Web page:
I don’t fry foods very often. But when local green tomatoes are available, who can resist? They’re something I’ve never used a recipe to make. I just make them the way my Mom did: Slice the tomatoes, season them with salt and pepper, dredge them in cornmeal, and fry them up. When they weren’t crispy and crunchy, I just chalked it up to operator error. Perhaps my oil wasn’t hot enough or the tomatoes were sliced too thick.
But that was before I was editing recipes for our new Paula Deen’s Southern Classics. (It’s on newsstands now or available online.) Paula included a tip in her Fried Green Tomato recipe that explains why she salts the green tomatoes and lets them stand for 30 minutes before coating and frying—something neither my mother nor I had ever done. Paula said the salt pulls the water out of the tomatoes so you don’t end up with soggy breading.
So last night, I used a recipe for Fried Green Tomatoes for the first time ever. I was amazed at how much moisture the salt drew out of the tomatoes. It took a double thickness of paper towels to get them good and dry. And after frying and draining on a wire rack, they were perfectly crispy and crunchy.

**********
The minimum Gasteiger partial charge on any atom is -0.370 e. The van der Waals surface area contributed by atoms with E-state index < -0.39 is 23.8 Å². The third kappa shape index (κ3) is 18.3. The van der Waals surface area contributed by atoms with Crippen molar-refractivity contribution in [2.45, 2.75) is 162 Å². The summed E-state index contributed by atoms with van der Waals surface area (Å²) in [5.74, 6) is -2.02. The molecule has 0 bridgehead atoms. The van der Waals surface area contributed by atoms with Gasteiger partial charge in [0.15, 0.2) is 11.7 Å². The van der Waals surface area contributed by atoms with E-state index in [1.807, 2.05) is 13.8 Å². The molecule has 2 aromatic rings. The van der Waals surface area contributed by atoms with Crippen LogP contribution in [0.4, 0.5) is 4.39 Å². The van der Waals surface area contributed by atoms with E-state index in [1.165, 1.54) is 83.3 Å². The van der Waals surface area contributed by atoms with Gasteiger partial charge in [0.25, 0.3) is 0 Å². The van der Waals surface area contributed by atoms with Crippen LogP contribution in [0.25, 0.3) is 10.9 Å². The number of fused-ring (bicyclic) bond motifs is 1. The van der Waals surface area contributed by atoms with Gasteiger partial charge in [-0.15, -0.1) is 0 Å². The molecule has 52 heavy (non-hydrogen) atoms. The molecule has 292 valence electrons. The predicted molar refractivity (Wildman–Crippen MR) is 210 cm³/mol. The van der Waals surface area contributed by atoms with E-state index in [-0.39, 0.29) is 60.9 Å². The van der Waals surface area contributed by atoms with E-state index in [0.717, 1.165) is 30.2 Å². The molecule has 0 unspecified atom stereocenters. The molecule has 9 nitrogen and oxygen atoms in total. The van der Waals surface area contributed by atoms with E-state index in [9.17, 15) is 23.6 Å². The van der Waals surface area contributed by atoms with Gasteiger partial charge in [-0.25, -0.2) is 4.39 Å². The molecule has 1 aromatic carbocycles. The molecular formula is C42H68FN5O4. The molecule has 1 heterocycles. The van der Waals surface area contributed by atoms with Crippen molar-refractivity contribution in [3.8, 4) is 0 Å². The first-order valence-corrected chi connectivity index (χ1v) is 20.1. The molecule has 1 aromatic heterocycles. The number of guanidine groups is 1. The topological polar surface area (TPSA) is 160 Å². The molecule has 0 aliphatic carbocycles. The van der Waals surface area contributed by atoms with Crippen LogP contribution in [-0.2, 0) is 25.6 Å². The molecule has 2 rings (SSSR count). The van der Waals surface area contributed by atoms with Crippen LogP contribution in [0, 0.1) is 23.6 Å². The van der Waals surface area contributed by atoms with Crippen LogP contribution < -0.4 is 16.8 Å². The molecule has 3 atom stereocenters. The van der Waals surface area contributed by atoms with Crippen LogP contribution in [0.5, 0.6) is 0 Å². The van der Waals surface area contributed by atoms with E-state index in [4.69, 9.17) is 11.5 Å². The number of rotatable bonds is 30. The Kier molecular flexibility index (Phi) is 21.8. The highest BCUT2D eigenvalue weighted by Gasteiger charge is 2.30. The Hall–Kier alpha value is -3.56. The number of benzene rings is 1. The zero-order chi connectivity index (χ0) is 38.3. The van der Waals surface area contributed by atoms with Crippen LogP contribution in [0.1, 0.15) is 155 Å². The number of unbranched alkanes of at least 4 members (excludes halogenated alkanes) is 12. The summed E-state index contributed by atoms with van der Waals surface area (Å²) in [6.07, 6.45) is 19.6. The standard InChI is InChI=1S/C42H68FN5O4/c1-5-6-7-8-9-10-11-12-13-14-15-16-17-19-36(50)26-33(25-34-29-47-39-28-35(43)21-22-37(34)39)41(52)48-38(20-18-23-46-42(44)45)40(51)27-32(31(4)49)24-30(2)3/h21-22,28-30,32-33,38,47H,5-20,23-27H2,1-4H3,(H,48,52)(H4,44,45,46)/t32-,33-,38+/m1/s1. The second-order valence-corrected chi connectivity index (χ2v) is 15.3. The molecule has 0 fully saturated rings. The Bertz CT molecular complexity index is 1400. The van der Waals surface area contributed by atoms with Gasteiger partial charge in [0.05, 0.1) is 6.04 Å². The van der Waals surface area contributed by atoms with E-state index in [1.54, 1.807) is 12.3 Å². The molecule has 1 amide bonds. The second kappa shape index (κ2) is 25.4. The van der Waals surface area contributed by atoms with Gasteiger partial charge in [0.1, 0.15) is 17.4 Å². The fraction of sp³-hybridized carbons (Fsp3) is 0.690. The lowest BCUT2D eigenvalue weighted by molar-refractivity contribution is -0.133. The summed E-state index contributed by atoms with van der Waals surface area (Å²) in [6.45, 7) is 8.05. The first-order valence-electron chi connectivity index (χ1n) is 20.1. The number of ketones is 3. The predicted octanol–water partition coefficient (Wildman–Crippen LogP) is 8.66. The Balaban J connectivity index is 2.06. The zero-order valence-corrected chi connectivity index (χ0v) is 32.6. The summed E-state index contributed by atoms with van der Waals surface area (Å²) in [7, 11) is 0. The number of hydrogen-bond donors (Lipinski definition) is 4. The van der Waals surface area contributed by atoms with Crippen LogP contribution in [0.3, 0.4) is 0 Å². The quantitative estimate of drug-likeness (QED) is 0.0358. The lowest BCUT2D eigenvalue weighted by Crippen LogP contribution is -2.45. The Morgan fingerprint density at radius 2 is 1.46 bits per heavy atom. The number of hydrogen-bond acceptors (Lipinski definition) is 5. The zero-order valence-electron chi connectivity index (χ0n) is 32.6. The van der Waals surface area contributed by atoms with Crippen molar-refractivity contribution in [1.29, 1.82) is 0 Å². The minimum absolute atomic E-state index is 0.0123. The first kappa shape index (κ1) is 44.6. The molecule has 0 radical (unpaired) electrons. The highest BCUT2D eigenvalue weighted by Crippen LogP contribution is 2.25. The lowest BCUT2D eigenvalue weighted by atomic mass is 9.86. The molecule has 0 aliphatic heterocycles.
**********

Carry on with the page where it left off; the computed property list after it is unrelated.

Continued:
If you get Paula Deen’s Southern Classics, you’ll notice we put the recipe for Fried Green Tomatoes in our Appetizer chapter because in the last ten years or so, they show up on restaurant menus more often as starters then anything else. And I must say, serving them as an appetizer with a sweet-hot salsa, remoulade, or horseradish dip is a mighty fine way to kick-start your taste buds. But they can’t be beat when served as a side dish with a mound of coleslaw, fresh purple hull peas, and a wedge of cornbread. What’s your favorite way to enjoy this Southern classic?
Until Next Time,
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